Anger is the only thing they left me. Anger is my refuge, it’s my shield. Anger is my birthright!
This is probably the most mainstream film that I have reviewed so far on this site, however, it qualifies for this site because of a lack of a wide release and that it only barely got past the $500,000 mark in America, and that is an amount that barely registered. I would implore you all of avoid it like the plague if you ever get the chance, but this film is almost famous as in many ways has it’s own place in history as it was the last film released before the death of it’s main star, Robin Williams.
For those who are expecting this review to be hugely positive just because Williams has died, you’re in for a surprise. I’m not going to say a film was good just because the main actor had died, or indeed that it was an excellent performance if it wasn’t, and that is definitely the case for this film. In a career that spanned almost 40 years, Williams was not involved in many films worse than this and his performance seemed a million miles away from when he was at the height of his fame in the early-mid 1990s.
Like most other films that don’t get released on a large scale, this suffers from the basics of having a decent concept but an exceptionally poor execution.
Henry (Williams) is pissed at the world. Ever since his son died a few years ago he has been getting angrier and angrier, but his world is soon blown apart and realises that he must set things right quickly when he is told by Dr Sharon Gill (Kunis) that he will be dead within the next 90 minutes due to a tumour. There’s only one problem and that’s that that was a lie. Gill was having a bad day and decided to like to Henry about his diagnoses as he was harassing her at an appointment.
Henry immediately rushes to see his friends and family, however, that’s not easy given that he has alienated people to the point where they’re not going to drop everything to see him. Along the way he finds out his wife is sleeping with the next door neighbour, he realises criticising his son’s decision to work at a dance studio was wrong and his brother (Dinklage) misses the days when they used to be close.
As Williams tries to patch things up with people he has alienated during his life, Gill rushes to try and find him to correct her mistake and somehow avoid being sacked on the spot by her hospital when she admits to her boss what had happened almost immediately after lying to Henry.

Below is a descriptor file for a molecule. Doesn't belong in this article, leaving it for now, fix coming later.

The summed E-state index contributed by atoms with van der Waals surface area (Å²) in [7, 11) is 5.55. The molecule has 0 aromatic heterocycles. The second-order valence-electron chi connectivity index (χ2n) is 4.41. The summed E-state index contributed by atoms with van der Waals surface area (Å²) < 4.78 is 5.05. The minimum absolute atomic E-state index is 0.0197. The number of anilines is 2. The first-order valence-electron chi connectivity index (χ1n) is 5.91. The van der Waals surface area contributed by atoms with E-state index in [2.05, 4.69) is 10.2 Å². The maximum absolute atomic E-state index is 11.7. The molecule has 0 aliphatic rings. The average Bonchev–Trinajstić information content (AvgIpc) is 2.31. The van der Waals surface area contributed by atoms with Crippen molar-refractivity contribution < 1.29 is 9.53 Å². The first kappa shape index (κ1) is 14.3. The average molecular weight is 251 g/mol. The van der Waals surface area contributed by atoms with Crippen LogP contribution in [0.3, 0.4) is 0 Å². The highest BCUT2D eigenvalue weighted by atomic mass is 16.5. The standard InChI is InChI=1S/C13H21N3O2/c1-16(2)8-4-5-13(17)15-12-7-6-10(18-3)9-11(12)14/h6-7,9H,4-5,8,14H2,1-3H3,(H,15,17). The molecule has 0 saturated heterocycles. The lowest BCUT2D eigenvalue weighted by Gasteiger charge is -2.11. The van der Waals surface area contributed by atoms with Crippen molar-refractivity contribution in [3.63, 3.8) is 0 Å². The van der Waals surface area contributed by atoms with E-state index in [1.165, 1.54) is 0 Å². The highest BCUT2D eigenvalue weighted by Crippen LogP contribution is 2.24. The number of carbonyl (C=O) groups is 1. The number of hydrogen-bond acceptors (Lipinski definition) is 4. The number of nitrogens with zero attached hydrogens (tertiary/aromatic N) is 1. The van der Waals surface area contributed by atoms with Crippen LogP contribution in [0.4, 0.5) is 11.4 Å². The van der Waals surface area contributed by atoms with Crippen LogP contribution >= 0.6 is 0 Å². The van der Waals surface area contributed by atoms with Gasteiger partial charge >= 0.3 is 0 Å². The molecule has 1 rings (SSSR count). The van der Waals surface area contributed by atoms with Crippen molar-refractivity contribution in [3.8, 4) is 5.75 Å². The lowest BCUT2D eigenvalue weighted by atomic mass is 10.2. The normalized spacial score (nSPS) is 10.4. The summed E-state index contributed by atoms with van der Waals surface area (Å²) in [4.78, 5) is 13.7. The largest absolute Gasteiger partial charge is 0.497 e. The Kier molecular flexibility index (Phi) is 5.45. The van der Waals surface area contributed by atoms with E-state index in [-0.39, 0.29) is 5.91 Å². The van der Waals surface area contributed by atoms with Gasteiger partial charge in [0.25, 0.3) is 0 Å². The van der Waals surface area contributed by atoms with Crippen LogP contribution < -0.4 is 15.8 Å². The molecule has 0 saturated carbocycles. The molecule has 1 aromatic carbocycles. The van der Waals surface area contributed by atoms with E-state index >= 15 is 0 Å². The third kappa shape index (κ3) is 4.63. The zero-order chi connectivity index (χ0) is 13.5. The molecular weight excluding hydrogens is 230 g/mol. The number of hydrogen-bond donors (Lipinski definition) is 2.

So is it actually that bad?
The title is misleading as the only times you see Henry angry before his diagnosis for a brain aneurysm are when he is hit by a taxi and then has to wait for more than two hours for his doctor to arrive for his hospital appointment, and yet the title suggests that it’s highly unusual to get angry in these situations normally. Infact, right at the beginning of a film there is a long list of things that Henry hates and I actually hate those same things, but don’t consider myself to be an angry person. If I got hit by a taxi then I’d be pissed, so what qualifies Henry as “the angriest man” when anyone would get angry in the same situation. There is not one thing about the character of Henry that makes you actually agree that his anger is unusual and there isn’t the angriest man anywhere.
Infact, during the entire film you only see him get angry on three occasions, totaling maybe a minute, at most. An 83 minute film, take out five minutes for credits, leaving 78 minutes overall, and he’s only angry for less than 1% of the film. There is no build up to the anger, you’re just thrown in to this guy’s life and are just expected to know that he’s angry all the time without knowing why. This is made obvious from the first minute as the words uttered in the film comes as Henry lists all the things he hates, but again, everyone has a list of stuff that they hate. They expect us to think this guy is the angriest man in Brooklyn simply because he has a lot of things as gets angry, such as when he is hit by another driver and has to wait for two hours to see a doctor? I’d get pissed off at that, hell, a Buddhist monk would get pissed off in that situation, so this guy isn’t special and is just like 99% of people in the world.